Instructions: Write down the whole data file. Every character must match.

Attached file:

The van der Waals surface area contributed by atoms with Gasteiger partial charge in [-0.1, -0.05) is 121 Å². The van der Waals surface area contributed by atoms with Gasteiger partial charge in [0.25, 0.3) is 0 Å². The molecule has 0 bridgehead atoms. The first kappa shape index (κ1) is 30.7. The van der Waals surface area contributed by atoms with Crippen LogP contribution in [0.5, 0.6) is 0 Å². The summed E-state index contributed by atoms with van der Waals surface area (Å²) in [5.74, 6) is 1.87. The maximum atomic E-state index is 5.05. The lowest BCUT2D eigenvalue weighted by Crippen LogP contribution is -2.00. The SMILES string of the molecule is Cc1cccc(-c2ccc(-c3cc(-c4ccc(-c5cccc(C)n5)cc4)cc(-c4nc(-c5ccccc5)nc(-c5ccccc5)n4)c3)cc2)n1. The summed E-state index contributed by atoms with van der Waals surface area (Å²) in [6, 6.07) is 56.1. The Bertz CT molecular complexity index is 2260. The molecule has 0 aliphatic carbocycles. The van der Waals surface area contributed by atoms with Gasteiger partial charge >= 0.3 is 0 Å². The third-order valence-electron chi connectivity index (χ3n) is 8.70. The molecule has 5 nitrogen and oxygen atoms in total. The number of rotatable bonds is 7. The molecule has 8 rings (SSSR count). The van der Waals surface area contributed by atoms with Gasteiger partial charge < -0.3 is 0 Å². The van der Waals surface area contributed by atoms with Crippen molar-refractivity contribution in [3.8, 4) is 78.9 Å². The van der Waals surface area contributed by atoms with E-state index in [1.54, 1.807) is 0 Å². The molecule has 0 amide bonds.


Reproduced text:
The van der Waals surface area contributed by atoms with Gasteiger partial charge in [-0.1, -0.05) is 121 Å². The van der Waals surface area contributed by atoms with Gasteiger partial charge in [0.25, 0.3) is 0 Å². The molecule has 0 bridgehead atoms. The first kappa shape index (κ1) is 30.7. The van der Waals surface area contributed by atoms with Crippen LogP contribution in [0.5, 0.6) is 0 Å². The summed E-state index contributed by atoms with van der Waals surface area (Å²) in [5.74, 6) is 1.87. The maximum atomic E-state index is 5.05. The lowest BCUT2D eigenvalue weighted by Crippen LogP contribution is -2.00. The SMILES string of the molecule is Cc1cccc(-c2ccc(-c3cc(-c4ccc(-c5cccc(C)n5)cc4)cc(-c4nc(-c5ccccc5)nc(-c5ccccc5)n4)c3)cc2)n1. The summed E-state index contributed by atoms with van der Waals surface area (Å²) in [6, 6.07) is 56.1. The Bertz CT molecular complexity index is 2260. The molecule has 0 aliphatic carbocycles. The van der Waals surface area contributed by atoms with Gasteiger partial charge >= 0.3 is 0 Å². The third-order valence-electron chi connectivity index (χ3n) is 8.70. The molecule has 5 nitrogen and oxygen atoms in total. The number of rotatable bonds is 7. The molecule has 8 rings (SSSR count). The van der Waals surface area contributed by atoms with Gasteiger partial charge < -0.3 is 0 Å². The van der Waals surface area contributed by atoms with Crippen molar-refractivity contribution in [3.8, 4) is 78.9 Å². The van der Waals surface area contributed by atoms with E-state index in [1.54, 1.807) is 0 Å². The molecule has 0 amide bonds.